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Catherine A Greenfeder

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Member Since: Nov, 2007

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Psychic Sleuths
By Catherine A Greenfeder   
Rated "G" by the Author.
Last edited: Sunday, December 02, 2007
Posted: Sunday, December 02, 2007

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My paranormal romance novel, Angels Among Us, features a psychic sleuth named Kay Lassiter. I researched the paranormal, in particular the use of psychic sleuths, to develop the character for the book.

Psychic Sleuths and the Media

Having once worked in the advertising industry, I’m acutely aware of the fads in television programming. Certain professions or lines of work such as police, doctors, lawyers, and forensics gained the media’s attention at various time. With programs such as The Medium, Ghost Whisperer, or Psychic Challenge, it seems that the networks have caught a new trend. However, upon closer inspection perhaps it’s not a trend, but a viable solution to the unsolved crimes and reports on missing persons which have gripped the nation’s attention over the years.

It’s an area of particular interest to me as I have always had an interest in things paranormal or supernatural. The heroine of my paranormal romance, Angels Among Us, had been a former psychic sleuth. Therefore, I did some sleuthing of my own in researching for her character including reference books and interviews with psychics who have helped to solve cases.

I learned that unlike some of Hollywood’s versions, both psychics and psychic sleuths are ordinary people. They have, however, an extraordinarily developed ability. One of the things I like about NBC’s show The Medium, starring Patricia Arquette, is the fact that she comes across as an average working mother except for her paranormal ability to aid law enforcement in solving criminal investigations. Her "gift" or ability is both a curse and a blessing as she is often torn between her work and her family. The character is based on real-life psychic Allison DuBois. While the show’s producers take dramatic license in how they render her character such as having certain boundaries crossed or protocol breached, it does manage to portray the various aspects of the work of the psychic sleuth.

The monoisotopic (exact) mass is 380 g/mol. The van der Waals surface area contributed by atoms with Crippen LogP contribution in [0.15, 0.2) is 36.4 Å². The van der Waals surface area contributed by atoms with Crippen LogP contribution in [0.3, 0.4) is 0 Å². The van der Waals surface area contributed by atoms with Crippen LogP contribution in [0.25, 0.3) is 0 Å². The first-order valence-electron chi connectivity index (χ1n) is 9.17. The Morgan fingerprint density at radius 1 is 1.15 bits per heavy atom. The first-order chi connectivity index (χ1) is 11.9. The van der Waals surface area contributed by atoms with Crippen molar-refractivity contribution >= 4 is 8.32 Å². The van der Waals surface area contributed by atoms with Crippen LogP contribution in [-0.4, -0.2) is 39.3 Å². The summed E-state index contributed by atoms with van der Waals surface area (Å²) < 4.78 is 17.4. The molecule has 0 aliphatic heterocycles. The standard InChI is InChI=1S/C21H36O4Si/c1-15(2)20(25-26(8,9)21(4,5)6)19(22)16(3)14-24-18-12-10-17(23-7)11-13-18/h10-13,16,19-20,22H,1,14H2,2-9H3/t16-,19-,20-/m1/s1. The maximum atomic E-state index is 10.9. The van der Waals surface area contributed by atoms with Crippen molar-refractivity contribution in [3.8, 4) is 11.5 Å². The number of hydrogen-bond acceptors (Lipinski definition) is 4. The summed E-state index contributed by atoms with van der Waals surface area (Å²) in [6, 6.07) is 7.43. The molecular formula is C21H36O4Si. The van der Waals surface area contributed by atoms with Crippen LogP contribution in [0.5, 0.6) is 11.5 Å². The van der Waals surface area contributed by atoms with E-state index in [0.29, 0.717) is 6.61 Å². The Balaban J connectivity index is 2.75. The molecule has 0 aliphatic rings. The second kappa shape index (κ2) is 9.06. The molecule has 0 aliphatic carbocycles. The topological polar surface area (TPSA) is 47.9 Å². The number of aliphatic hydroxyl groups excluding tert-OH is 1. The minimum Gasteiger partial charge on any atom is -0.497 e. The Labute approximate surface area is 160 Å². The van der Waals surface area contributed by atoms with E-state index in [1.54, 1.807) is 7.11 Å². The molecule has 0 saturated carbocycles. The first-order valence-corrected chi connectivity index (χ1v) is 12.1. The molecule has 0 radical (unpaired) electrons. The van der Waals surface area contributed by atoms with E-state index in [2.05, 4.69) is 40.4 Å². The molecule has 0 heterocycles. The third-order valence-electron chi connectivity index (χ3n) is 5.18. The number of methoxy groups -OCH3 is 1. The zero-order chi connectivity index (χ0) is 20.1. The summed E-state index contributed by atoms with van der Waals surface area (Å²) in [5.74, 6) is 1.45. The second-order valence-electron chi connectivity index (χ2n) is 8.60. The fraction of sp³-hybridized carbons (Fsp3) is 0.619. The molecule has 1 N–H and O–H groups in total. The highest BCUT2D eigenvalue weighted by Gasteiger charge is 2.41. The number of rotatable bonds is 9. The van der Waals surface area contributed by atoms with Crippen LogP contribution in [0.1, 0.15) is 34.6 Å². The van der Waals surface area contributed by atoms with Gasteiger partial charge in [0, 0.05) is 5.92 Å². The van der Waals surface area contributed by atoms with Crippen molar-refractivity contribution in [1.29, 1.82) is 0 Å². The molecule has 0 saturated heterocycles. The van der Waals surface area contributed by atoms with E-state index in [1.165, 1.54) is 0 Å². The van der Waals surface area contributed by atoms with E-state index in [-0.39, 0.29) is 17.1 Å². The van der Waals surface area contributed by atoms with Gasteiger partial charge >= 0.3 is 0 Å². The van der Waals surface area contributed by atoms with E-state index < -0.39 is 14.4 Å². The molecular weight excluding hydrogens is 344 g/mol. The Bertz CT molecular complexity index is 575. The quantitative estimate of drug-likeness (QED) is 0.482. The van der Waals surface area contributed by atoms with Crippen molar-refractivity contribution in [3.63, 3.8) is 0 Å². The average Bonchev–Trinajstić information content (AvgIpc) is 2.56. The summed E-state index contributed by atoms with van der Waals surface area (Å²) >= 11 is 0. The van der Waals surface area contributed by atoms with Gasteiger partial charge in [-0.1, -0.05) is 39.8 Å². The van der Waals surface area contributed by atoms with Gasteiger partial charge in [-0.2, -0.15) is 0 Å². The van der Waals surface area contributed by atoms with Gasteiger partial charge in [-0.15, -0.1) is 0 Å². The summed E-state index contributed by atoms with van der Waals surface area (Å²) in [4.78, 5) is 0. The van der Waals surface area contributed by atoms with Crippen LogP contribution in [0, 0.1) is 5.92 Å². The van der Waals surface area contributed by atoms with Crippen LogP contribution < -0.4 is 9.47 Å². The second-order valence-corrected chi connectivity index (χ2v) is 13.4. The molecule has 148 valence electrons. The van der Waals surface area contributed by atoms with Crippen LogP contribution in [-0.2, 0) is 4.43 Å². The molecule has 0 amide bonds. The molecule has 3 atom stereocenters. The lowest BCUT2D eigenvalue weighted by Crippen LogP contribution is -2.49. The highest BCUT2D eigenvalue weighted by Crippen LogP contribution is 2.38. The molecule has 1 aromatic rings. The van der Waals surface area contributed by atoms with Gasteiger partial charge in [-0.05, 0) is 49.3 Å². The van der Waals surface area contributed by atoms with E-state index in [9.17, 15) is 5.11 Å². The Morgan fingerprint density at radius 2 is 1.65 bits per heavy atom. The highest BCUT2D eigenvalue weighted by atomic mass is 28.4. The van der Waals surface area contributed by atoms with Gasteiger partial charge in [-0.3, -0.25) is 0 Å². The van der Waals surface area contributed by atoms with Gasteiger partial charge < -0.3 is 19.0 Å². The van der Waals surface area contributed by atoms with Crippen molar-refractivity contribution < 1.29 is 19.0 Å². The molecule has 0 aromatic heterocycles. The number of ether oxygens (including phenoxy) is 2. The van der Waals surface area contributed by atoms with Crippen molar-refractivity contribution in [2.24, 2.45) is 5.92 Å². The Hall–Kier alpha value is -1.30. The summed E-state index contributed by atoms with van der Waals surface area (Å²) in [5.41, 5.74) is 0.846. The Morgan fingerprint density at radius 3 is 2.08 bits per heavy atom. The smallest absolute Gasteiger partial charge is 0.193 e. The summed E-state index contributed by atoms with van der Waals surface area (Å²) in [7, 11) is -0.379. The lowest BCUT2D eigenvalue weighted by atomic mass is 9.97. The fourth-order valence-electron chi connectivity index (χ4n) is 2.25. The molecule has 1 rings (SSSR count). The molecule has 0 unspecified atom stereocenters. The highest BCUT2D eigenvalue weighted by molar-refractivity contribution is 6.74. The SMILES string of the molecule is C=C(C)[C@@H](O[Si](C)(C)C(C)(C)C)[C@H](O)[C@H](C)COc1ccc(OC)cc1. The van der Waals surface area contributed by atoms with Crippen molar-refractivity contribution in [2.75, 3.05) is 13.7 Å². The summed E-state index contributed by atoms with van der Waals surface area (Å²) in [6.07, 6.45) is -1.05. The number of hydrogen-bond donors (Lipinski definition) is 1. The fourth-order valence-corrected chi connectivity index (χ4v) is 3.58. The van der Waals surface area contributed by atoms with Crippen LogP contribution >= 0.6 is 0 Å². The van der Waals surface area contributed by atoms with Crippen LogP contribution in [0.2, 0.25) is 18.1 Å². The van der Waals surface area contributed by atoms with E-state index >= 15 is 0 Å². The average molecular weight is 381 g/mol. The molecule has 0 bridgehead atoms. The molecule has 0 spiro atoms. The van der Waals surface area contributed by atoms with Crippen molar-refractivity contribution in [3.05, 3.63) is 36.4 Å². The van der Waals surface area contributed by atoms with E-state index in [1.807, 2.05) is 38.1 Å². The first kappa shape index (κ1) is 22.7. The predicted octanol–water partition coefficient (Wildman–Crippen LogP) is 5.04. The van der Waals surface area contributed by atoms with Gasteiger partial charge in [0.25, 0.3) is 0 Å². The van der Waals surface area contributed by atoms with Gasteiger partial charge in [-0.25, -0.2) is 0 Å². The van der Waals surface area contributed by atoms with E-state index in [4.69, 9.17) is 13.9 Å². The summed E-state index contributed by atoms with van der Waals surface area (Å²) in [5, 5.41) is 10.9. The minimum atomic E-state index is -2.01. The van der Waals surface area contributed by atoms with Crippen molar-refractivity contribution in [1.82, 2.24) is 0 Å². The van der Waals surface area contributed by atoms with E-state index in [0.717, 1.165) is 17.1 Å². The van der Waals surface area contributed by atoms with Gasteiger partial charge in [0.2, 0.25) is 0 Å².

The Ghost Whisperer
on CBS features Jennifer Love Hewitt as a psychic who helps the living as well as the restless souls who seek her assistance. In its premier, for example, the show’s psychic helps the ghost of a soldier missing in action in Vietnam bring closure to his death, help comfort the son born after he died, and cross over into the light to join the wife who is waiting for him on the Other Side. By depicting a woman torn between using her gifts to help others and living a normal life, The Ghost Whisperer parallels The Medium.

In the non-fiction book The Blue Sense: Psychic Detectives and Crime Arthur Lyons and Marcello Truzzi provide an in-depth look at the way psychic sleuths work. They mentioned several techniques and methods. While some psychic sleuths walk over the crime scene, others work at a distance through the telephone. Many handle an object that has been in close proximity to the victim or the suspect. Psychic sleuths may use a photograph or topographical maps. The late Dorothy Allison, a well-known and respected Nutley, New Jersey psychic sleuth, used astrology with her psychic efforts.

Visions of the crime either through the victim’s or the perpetrator’s point of view come to psychic sleuths on what appears like flickering television screens. They actually "see" the crime being re-enacted thus providing solutions to their mystery.

Where do these sleuths get their psychic abilities? Several explanations have been given including genetic disposition or being born with it, physical trauma or near-death experience, and being trained. The latter subscribes to the belief that everyone has psychic ability, and it’s a matter of learning to educate your intuitive feelings.

I spoke to detectives and law enforcement officials to find out how psychic sleuths are regarded. The comments varied. An assistant prosecutor told me of his use of the late psychic Dorothy Allison for investigative work. Nutley's own psychic sleuth Dorothy Allison had been held in high regard with the bureau. In several surveys, quite a few police officials polled said that they would not rule out the possibility of calling in a psychic in a dead-end case. According to statistics from the U.S. Department of Justice, less than half of the violent crimes committed in the United States are likely to be solved by arrest. Even if it is sometimes met with skepticism or disregard, the use of psychic sleuths has become one of the tools being employed in police investigations, and its use seems to have grown over the years. There is also a psychological dimension to use of psychic sleuths. For dead-end cases, calling in a psychic at the request of the victim or victim’s family might help to assuage public anxiety and shows that investigators leave "no stone unturned" in their investigations.

It remains to be seen just how influential programs like The Medium, Ghost Whisperer, or other media programs cropping up about psychics and psychic sleuths become. Will this just be another trend or will this establish in some way the credibility of the viewing public on matters of a paranormal or supernatural nature? Regardless, the use of psychic sleuths will probably continue as long as there’s an interest and a need for their assistance in solving unsolved crimes.

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